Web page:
IT workers have their own paragraph in the exemption law (probably lobbied for by companies that were distressed to find that we generally *like* working 12-hour days)

IMHO one of the factors in whether or not an employee is "exempt" should be how their vacation time is treated - if they're expected to take it in one-hour increments, then they're not exempt. If, however, general practice is that they take it in 1/2 or full day increments, and shorter days are simply an occasional "thing" then they're exempt.

(The whole "exempt" thing originated with executives who are always quasi on the clock)

Philo

Philo
Monday, April 12, 2004

In California there is a minimum salary requirement to be considered exempt. The last time I checked it was $42 an hour. At that time it applied to contractors as well as employees and so the contractors were being limited to 40 hours a week. 

john
Monday, April 12, 2004

I worked as an hourly in a production environment (back in the day) and we had a system for "working" the overtime system.

Each operator had a production quota of so many parts per shift. One could normally meet one's quota blindfolded with one arm tied behind his back. We knew days in advance when we would be required on Saturday, so we would work a bit, um how shall I say, harder not smarter, for several days during the week to build up a production "kitty". Well, sometimes there were also smarter ways to get it done too, but if one put in a suggestion to make the job more efficient, not only did you recieve a pittance as reward, you were rewarded with having to do that much more on a permanent basis.

So, we would turn in only each day's quota of parts but withhold the paperwork comprising the kitty and roll forward the unclaimed kitty. By Saturday we would often have a full day's quota or nearly so and not only get 8 hours at time-an-a-half, we would be able to loaf the entire day away.

Lesson for managers: The whole overtime thing can be used against you. It depends on what sort of incentives you give your emplyees. We had no incentive to improve the process, only to get the extra pay.

old_timer
Monday, April 12, 2004

"So, we would turn in only each day's quota of parts but withhold the paperwork comprising the kitty and roll forward the unclaimed kitty."

Ha! That reminds me of a manager we had at one of my first jobs. It was a new production facility, so the quota was actually a formula that included regular increases to the previous week's quota. The plant supervisor made us a deal--anything over quota by a certain amount went into a 'bank'. When we had enough in the bank to account for a full day off at expected production levels, we got an extended week-end.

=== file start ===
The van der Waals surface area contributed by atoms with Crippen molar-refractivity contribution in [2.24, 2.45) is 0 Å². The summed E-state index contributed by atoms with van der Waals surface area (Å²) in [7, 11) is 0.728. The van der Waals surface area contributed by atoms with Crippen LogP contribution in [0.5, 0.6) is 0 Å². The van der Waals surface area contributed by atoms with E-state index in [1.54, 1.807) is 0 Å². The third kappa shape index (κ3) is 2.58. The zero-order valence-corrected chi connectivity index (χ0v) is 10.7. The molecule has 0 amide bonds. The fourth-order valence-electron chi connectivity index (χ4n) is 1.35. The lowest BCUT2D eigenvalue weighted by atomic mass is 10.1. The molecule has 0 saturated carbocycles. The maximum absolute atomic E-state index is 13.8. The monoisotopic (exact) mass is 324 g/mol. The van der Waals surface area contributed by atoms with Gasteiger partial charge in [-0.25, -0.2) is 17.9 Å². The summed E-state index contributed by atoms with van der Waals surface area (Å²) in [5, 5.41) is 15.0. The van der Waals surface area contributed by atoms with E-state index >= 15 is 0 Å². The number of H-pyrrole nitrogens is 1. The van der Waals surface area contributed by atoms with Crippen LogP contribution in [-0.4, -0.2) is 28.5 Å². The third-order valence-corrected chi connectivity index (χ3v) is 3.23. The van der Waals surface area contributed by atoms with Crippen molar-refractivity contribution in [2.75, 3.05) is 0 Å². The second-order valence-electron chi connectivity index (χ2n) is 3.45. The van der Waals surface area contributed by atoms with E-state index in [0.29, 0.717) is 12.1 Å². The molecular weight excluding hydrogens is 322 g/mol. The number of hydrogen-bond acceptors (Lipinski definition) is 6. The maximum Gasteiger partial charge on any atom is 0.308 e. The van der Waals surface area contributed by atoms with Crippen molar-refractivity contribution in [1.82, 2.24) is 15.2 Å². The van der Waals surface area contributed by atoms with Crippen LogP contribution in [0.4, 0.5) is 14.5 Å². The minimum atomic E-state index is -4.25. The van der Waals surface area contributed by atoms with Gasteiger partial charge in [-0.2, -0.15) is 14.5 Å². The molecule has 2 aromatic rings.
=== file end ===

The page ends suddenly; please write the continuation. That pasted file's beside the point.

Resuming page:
The funny thing is that we also had the lowest absenteeism rate and lowest defect rate of all comparable facilities.

Ron Porter
Monday, April 12, 2004

I can see how the OP's father would be confused, as the factors that make an employee exempt differ by category, and indeed for the "executive" category hire/fire authority (or at least "make recommendations regarding decisions affecting the employment status of others") is a requirement. However, most software developers fall under a different but nevertheless exempt category, "professional":

---
Professional Exemption
Applicable to employees who perform work requiring advanced knowledge and education, work in an artistic field which is original and creative, work as a teacher, or work as a computer system analyst, programmer, software engineer, or similarly skilled worker in the computer software field; who regularly exercise discretion and judgment; who perform work which is intellectual and varied in character, the accomplishment of which cannot be standardized as to time; who receive a salary which meets the requirements of the exemption (except doctors, lawyers, teachers and certain computer occupations); and who do not devote more than 20% of their time to work other than that described above.
---

This is from the horse's mouth at http://www.dol.gov/esa/regs/compliance/whd/whdfs17.htm
Of course state laws might impose additional restrictions, though I can't recall having encountered any with regard to exemptions in the states I've worked or managed in (which include CA, NY, WA).

John C.
Monday, April 12, 2004

> If you want to be treated like an hourly employee and earn overtime, then ... managers will then treat you like an hourly employee.

What a load of crap. They will treat like someone who respects his work. They will also think twice before trying to make you work 90 hour weeks. Highly paid journalists who hob nob with people way over your head get overtime and dinner allowances and every other convenience.

> Regardless of what the law says, accept the fact that you are a professional.

Real professionals like accountants and lawyers make sure they get paid well. They don't give advice for free. They don't work through recruiters. They don't do open source accounting or law. And they sure as hell demand overtime if they're not on a partner's salary or a track to partner grade.

Real professional
Monday, April 12, 2004